Whitbread PLC (LON:WTB) is gaining market share from the demise of its competitors but won’t reach pre-pandemic levels until 2025, according to City brokers.

The hotelier is pinning its hopes on strong demand for UK ‘staycations’, especially in the 15% of the estate in tourist locations, with business and event-led demand to gradually recover thereafter.

READ: Whitbread slumps to £1bn loss on COVID-19 disruption but says most hotels now open

The FTSE 100 group has 92% of its UK estate open currently and leisure customers will be allowed to check-in from 17 May.

According to analysts at Shore Capital, revenue per available room (RevPAR) will be 10% below pre-pandemic levels in the financial year ending in February 2023, recovering fully in the following period.

“The pace of economic recovery current expected and potential market share gains would suggest this could prove conservative, with management target financial year 2023, although the timing remains uncertain,” they commented.

Nonetheless, the Premier Inn owner is estimated to reach cash flow breakeven levels by the end of the first half this year and moving into profitability during the second half.

Fellow broker Liberum had a more bearish view as it envisions a recovery to pre-covid performance no earlier than the year ending in February 2025, due to the firm’s business customer exposure.

Whitbread has targeted an extra £100mln in cost savings but they will be largely offset by inflationary pressures, COVID-19 costs and a step up in marketing, Liberum added.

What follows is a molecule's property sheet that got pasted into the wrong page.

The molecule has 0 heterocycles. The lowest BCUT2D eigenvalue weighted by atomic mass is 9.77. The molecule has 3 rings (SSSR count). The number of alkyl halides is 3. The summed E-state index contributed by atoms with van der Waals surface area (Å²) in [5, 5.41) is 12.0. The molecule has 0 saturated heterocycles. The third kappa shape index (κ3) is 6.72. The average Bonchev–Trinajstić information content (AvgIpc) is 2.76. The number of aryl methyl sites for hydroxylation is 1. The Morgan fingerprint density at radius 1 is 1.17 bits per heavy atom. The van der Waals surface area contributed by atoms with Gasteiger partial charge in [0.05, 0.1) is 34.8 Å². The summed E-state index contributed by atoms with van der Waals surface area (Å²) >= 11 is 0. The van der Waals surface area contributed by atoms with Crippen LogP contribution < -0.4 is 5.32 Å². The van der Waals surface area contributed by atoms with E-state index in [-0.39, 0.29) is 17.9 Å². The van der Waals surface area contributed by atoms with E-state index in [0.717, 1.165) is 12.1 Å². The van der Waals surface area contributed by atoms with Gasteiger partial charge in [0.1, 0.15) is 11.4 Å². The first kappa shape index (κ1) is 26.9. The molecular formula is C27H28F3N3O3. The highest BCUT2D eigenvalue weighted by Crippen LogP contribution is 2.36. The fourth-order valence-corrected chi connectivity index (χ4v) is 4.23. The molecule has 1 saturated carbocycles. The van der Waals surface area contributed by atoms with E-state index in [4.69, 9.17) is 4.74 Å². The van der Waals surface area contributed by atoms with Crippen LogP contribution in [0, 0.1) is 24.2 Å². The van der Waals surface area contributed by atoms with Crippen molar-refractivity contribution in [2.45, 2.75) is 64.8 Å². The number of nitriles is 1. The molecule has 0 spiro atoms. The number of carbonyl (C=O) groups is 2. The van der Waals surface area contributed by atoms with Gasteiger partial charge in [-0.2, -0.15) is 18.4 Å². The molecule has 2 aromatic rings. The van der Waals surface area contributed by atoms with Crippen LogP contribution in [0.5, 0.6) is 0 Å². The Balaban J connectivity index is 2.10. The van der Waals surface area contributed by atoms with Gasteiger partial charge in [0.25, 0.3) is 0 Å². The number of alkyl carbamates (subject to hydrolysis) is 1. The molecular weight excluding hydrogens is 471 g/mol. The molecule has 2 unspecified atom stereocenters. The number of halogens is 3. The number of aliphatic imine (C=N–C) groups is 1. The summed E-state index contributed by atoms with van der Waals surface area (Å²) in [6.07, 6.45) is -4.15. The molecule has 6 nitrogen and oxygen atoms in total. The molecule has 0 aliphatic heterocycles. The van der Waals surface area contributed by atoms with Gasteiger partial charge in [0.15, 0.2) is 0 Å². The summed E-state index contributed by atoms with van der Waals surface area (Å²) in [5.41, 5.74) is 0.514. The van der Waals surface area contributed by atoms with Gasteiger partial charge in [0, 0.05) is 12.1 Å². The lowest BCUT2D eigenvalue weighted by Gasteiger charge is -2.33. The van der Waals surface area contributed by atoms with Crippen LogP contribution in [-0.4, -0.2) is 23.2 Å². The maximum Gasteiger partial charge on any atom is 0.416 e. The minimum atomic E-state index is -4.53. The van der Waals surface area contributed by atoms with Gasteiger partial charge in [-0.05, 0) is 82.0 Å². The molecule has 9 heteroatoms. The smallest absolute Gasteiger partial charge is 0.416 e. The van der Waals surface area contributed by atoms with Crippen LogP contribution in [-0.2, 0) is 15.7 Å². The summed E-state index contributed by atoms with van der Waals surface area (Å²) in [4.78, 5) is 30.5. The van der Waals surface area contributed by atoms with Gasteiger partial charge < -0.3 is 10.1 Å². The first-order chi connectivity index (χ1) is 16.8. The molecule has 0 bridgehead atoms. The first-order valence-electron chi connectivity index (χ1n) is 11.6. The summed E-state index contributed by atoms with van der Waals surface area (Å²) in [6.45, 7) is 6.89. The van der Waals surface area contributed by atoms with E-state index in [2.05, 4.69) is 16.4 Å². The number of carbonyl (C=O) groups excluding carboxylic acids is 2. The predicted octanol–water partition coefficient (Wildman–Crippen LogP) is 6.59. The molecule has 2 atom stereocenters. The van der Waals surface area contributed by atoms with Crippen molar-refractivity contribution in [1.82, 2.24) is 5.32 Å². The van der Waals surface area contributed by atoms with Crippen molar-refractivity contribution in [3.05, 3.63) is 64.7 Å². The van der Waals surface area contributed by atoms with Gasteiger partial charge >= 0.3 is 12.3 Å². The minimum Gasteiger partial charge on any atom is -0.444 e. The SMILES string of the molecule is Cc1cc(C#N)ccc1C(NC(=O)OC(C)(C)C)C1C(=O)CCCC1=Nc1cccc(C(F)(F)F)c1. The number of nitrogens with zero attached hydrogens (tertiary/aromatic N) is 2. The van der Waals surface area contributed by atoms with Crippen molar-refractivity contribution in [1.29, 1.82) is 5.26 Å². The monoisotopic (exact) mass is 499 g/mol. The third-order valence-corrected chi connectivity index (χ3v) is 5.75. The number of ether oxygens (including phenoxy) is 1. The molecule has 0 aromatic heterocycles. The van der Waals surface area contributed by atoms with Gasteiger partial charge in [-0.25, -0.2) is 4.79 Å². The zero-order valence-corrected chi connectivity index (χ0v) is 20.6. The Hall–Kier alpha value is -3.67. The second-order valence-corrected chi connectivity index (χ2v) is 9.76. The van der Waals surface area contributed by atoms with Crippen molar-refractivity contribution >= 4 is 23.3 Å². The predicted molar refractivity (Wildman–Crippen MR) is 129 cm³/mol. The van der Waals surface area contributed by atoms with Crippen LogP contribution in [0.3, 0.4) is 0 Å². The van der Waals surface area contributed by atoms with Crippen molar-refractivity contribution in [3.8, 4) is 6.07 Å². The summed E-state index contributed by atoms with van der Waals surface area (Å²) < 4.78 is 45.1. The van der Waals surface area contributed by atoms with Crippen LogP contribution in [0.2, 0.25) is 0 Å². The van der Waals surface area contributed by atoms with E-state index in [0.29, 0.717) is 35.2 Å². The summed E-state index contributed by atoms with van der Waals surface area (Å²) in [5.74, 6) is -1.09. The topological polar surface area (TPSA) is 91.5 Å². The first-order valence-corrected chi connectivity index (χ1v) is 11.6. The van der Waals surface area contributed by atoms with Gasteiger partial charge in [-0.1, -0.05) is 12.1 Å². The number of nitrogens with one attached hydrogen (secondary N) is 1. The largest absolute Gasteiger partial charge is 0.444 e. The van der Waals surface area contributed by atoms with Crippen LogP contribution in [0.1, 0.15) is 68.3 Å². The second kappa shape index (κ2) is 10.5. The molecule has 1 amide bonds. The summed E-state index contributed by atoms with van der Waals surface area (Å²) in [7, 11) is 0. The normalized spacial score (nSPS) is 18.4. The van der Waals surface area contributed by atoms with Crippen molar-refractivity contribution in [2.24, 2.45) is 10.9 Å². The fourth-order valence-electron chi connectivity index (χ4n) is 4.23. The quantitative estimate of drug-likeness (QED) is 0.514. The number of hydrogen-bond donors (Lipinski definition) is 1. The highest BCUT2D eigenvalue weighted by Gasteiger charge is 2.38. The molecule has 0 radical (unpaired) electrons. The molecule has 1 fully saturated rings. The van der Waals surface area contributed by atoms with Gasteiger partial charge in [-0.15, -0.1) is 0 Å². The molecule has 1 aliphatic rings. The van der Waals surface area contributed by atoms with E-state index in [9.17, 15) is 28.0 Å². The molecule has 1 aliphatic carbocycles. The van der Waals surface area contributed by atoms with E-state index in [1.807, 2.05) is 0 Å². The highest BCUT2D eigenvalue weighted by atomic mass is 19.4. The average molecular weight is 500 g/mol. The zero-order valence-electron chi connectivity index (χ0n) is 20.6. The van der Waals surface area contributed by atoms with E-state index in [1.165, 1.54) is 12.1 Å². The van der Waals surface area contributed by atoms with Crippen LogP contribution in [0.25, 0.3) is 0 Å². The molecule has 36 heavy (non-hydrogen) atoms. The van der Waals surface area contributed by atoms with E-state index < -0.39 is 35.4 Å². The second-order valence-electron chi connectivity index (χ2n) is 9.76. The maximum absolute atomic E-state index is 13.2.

In terms of market share, the company said that the pandemic is expected to accelerate the decline in independent operators’ share of the market, which currently accounts for 48% in the UK, as demand significantly weakens and structural cost pressures persist.

Whitbread currently holds 11% of the market share in the UK and 1% in Germany, where it is targeting 6%.

“Adaptation of outdoor space as al fresco dining becomes the theme of spring and summer will be key for Whitbread’s hospitality venues, but it will also be looking to benefit from a summer of staycations as holidaymakers show a reluctance to travel abroad,” said Whitbread Julie Palmer, partner and restructuring expert at business rescue specialist Begbies Traynor. 

“It will have to promote the safety of its Premier Inn venues while the weather is good and restrictions are eased. This could be key to recouping some of its losses and the cash reserves it has burned through in the last 12 months.”

“It can get back on its feet again, but the Whitbread we saw before the pandemic could be different to the one we see after it. Even after all restrictions are removed change is coming,” Palmer concluded.

Shares dipped 3% to 3,297p on Tuesday at noon.

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